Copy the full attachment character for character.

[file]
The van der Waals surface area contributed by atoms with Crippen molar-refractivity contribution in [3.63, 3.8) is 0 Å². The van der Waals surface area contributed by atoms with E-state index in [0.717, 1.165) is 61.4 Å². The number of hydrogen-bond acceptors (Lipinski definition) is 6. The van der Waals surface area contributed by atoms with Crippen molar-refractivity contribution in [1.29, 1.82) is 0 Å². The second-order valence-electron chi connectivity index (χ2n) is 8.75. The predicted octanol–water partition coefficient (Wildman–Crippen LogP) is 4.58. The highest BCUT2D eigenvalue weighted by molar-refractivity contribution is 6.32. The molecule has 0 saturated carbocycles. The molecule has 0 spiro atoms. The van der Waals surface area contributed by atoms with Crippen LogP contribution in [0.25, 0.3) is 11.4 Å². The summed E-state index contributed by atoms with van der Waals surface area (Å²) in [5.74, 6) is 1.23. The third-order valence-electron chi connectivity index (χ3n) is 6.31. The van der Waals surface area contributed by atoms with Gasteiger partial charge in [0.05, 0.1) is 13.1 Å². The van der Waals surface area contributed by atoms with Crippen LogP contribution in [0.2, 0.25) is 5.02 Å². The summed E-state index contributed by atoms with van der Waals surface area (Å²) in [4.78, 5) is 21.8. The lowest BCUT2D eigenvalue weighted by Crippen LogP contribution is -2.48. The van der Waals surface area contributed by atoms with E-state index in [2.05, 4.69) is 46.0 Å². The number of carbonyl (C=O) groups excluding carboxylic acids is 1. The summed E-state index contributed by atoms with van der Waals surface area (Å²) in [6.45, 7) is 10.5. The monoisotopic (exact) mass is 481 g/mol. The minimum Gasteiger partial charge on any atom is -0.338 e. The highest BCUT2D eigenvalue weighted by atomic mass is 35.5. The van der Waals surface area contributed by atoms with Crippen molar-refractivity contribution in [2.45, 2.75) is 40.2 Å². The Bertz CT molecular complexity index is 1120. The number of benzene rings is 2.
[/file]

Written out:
The van der Waals surface area contributed by atoms with Crippen molar-refractivity contribution in [3.63, 3.8) is 0 Å². The van der Waals surface area contributed by atoms with E-state index in [0.717, 1.165) is 61.4 Å². The number of hydrogen-bond acceptors (Lipinski definition) is 6. The van der Waals surface area contributed by atoms with Crippen molar-refractivity contribution in [1.29, 1.82) is 0 Å². The second-order valence-electron chi connectivity index (χ2n) is 8.75. The predicted octanol–water partition coefficient (Wildman–Crippen LogP) is 4.58. The highest BCUT2D eigenvalue weighted by molar-refractivity contribution is 6.32. The molecule has 0 saturated carbocycles. The molecule has 0 spiro atoms. The van der Waals surface area contributed by atoms with Crippen LogP contribution in [0.25, 0.3) is 11.4 Å². The summed E-state index contributed by atoms with van der Waals surface area (Å²) in [5.74, 6) is 1.23. The third-order valence-electron chi connectivity index (χ3n) is 6.31. The van der Waals surface area contributed by atoms with Gasteiger partial charge in [0.05, 0.1) is 13.1 Å². The van der Waals surface area contributed by atoms with Crippen LogP contribution in [0.2, 0.25) is 5.02 Å². The summed E-state index contributed by atoms with van der Waals surface area (Å²) in [4.78, 5) is 21.8. The lowest BCUT2D eigenvalue weighted by Crippen LogP contribution is -2.48. The van der Waals surface area contributed by atoms with E-state index in [2.05, 4.69) is 46.0 Å². The number of carbonyl (C=O) groups excluding carboxylic acids is 1. The summed E-state index contributed by atoms with van der Waals surface area (Å²) in [6.45, 7) is 10.5. The monoisotopic (exact) mass is 481 g/mol. The minimum Gasteiger partial charge on any atom is -0.338 e. The highest BCUT2D eigenvalue weighted by atomic mass is 35.5. The van der Waals surface area contributed by atoms with Crippen molar-refractivity contribution in [2.45, 2.75) is 40.2 Å². The Bertz CT molecular complexity index is 1120. The number of benzene rings is 2.